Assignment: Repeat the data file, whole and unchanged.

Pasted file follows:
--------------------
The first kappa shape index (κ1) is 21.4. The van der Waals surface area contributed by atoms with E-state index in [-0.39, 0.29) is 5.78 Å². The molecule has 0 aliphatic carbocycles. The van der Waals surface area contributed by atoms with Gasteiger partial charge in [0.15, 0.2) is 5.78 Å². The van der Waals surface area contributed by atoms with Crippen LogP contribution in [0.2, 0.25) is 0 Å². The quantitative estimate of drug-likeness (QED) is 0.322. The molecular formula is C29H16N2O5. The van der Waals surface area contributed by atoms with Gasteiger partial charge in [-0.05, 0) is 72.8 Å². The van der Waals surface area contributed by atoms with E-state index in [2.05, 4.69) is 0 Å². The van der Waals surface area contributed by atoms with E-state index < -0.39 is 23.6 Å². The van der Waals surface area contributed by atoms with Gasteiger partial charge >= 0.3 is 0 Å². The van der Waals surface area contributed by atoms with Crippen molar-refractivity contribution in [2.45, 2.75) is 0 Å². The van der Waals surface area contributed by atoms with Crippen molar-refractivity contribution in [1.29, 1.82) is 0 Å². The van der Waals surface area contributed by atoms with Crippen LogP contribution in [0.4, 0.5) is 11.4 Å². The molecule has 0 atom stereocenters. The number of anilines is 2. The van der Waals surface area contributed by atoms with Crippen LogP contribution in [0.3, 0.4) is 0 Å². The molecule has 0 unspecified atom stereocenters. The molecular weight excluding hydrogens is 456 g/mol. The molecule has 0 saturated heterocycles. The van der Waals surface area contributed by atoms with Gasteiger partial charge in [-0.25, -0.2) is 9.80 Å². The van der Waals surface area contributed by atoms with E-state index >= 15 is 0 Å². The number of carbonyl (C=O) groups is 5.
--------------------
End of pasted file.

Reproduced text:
The first kappa shape index (κ1) is 21.4. The van der Waals surface area contributed by atoms with E-state index in [-0.39, 0.29) is 5.78 Å². The molecule has 0 aliphatic carbocycles. The van der Waals surface area contributed by atoms with Gasteiger partial charge in [0.15, 0.2) is 5.78 Å². The van der Waals surface area contributed by atoms with Crippen LogP contribution in [0.2, 0.25) is 0 Å². The quantitative estimate of drug-likeness (QED) is 0.322. The molecular formula is C29H16N2O5. The van der Waals surface area contributed by atoms with Gasteiger partial charge in [-0.05, 0) is 72.8 Å². The van der Waals surface area contributed by atoms with E-state index in [2.05, 4.69) is 0 Å². The van der Waals surface area contributed by atoms with E-state index < -0.39 is 23.6 Å². The van der Waals surface area contributed by atoms with Gasteiger partial charge >= 0.3 is 0 Å². The van der Waals surface area contributed by atoms with Crippen molar-refractivity contribution in [2.45, 2.75) is 0 Å². The van der Waals surface area contributed by atoms with Crippen molar-refractivity contribution in [1.29, 1.82) is 0 Å². The van der Waals surface area contributed by atoms with Crippen LogP contribution in [0.4, 0.5) is 11.4 Å². The molecule has 0 atom stereocenters. The number of anilines is 2. The van der Waals surface area contributed by atoms with Crippen LogP contribution in [0.3, 0.4) is 0 Å². The molecule has 0 unspecified atom stereocenters. The molecular weight excluding hydrogens is 456 g/mol. The molecule has 0 saturated heterocycles. The van der Waals surface area contributed by atoms with Gasteiger partial charge in [-0.25, -0.2) is 9.80 Å². The van der Waals surface area contributed by atoms with E-state index >= 15 is 0 Å². The number of carbonyl (C=O) groups is 5.